The Truth About Detox Teas | Sense of Aesthetic

Welcome to my new series for the new year, “The Truth About…” I’m super excited about it, as it’s one of the big parts of my resolution to bring quality information to Sense of Aesthetic. In this series, my aim is to demystify certain myths that are connected with clean beauty or ethical fashion. And in doing so, I hope to get info into your hands so that you can become a well-informed consumer and thus hold on to some of your hard-earned dollars.

So I begin “The Truth About…” series with kind of a softball: Detox Teas.

The Truth About Detox Teas | Sense of Aesthetic

When I first joined Instagram just under a year ago, there was a huge push to sell detox teas. And considering where my mind was at the time, I was curious about them. I was a sort of, “I’ll try anything once” dieter (have we all been there?) and click on link after link to see what all the fuss was about.

After all, these tea companies claimed to be selling an ‘all-natural’ product. You only have to drink two cups of tea a day (that’s easy for me — I usually clock in around five) and you only have to follow the regime for two to three weeks. At the end, you will have targeted that area that perhaps most women feel self-conscious about: the stubborn lower belly. What could be easier?

Most of these ‘detox’ systems comprise of two teas: a harmless morning tea and the nighttime tea. From what I’ve seen, most the nighttime are indeed all-natural, but they contain one dangerous ingredient: senna.


At the time, that one ingredient threw up a red flag for me. I already knew what the ingredient was, since at my house we keep a small box of it in case of …emergencies. It, like the tea, works overnight. It usually expires before we use it all up. And when you do use it, well, things in the digestive system better be pretty pretty bad and you’d better cut that tablet in half, because you’re in for the worst night of your life.

In other words, senna is a natural (and powerful) laxative. So why is that bad news for detox teas?

The Bad News

Using laxatives to lose weight, even for less than a month, can contribute to numerous negative health effects. Not only do these teas cause to lose only water weight (which also includes vital minerals and electrolytes) which will come back immediately after you stop drinking the tea, but it can lead to organ damage, contribute to colon cancer and create a reliance on laxatives to eliminate waste at all!

Lose yet, if you are buying these teas on a continuous basis, you may have been duped out of more than your money! Reliance on laxatives like senna (or even prunes) for weight loss is actually considered a type of eating disorder. So when I first found out that senna is the active ingredient in these “detox” teas, you can understand why I was hot under the collar! These companies, such as SkinnyMint and their celebrity endorsers (the first Ad that pops up when I typed in ‘detox teas’) are duping their customers into acquiring an eating disorder!!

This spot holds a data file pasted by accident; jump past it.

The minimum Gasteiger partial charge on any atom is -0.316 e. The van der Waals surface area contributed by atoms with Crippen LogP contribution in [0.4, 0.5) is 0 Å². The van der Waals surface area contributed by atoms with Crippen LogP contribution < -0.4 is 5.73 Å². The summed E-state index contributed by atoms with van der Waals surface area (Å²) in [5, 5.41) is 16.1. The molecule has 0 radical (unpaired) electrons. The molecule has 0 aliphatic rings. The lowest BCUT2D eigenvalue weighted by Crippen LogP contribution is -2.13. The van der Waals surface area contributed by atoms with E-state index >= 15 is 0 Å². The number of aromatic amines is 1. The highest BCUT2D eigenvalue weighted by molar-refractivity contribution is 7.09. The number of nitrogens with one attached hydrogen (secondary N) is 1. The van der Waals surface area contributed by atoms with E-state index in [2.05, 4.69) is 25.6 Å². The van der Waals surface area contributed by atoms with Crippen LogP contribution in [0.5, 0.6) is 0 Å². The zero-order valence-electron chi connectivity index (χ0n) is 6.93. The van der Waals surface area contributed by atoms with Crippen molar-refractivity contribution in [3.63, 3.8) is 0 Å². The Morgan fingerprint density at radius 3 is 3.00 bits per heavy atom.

When you see pics on Instagram or elsewhere of before and afters, just be aware that the two torso shots are likely of two different people. And if they are not, then you can be assured that when detox tea time was over, all of that weight came right. And given our body’s natural defensive properties against starvation, likely more.

Yeah, there’s no way she actually drinks that tea. I’d write more about celebrity endorsements versus the reality of struggling with unhealthy BMs, but I don’t want to come off as catty…

The Good News

The Truth About Detox Teas | Sense of Aesthetic

The good news, if there is any, is that many other brands create ‘detox’ teas that do not contain senna. They’ve just marketing their teas in this way in order to cash in on the detox tea craze. Brands such as The Honest Leaf carry a detox tea that is for healthy balance, and so does not contain senna.

Drinking herbal, green, white, red, fruit, oolong or black teas can be supportive of good health. Matcha is said to help in maintaining a healthy weight. Other green teas are reputed to keep you young, and oolong is said to help with fat burning — especially after a big meal. If you do want to add teas to your diet, look for high quality companies and brands that are not trying to sell you a diet plan. Or even better: keep your money and throw some fresh lemon & ginger slices into hot water and make your own ‘detox’ tea! 🙂

Like everything connected to nutrition, teas are not the only answer. And they definitely won’t do much good if you’re eating a high calorie, high fat diet and are sedentary. Try instead to find physical activities that you enjoy. Try tracking nutrient balance rather than calories, and focus on how strong you’re becoming rather than how much weight you’re losing. If you do all that, and want teas to help support what you’ve already accomplished, have at it! Just be sure to check those ingredients, and stay far away from senna or anyone selling it as a diet!

That’s it! What do you think of the new series? Are there any clean beauty or ethical fashion myths that you’d like me to debunk? I’ve got a lot up my sleeve for the coming weeks, but I’d love to hear from you in the comments below!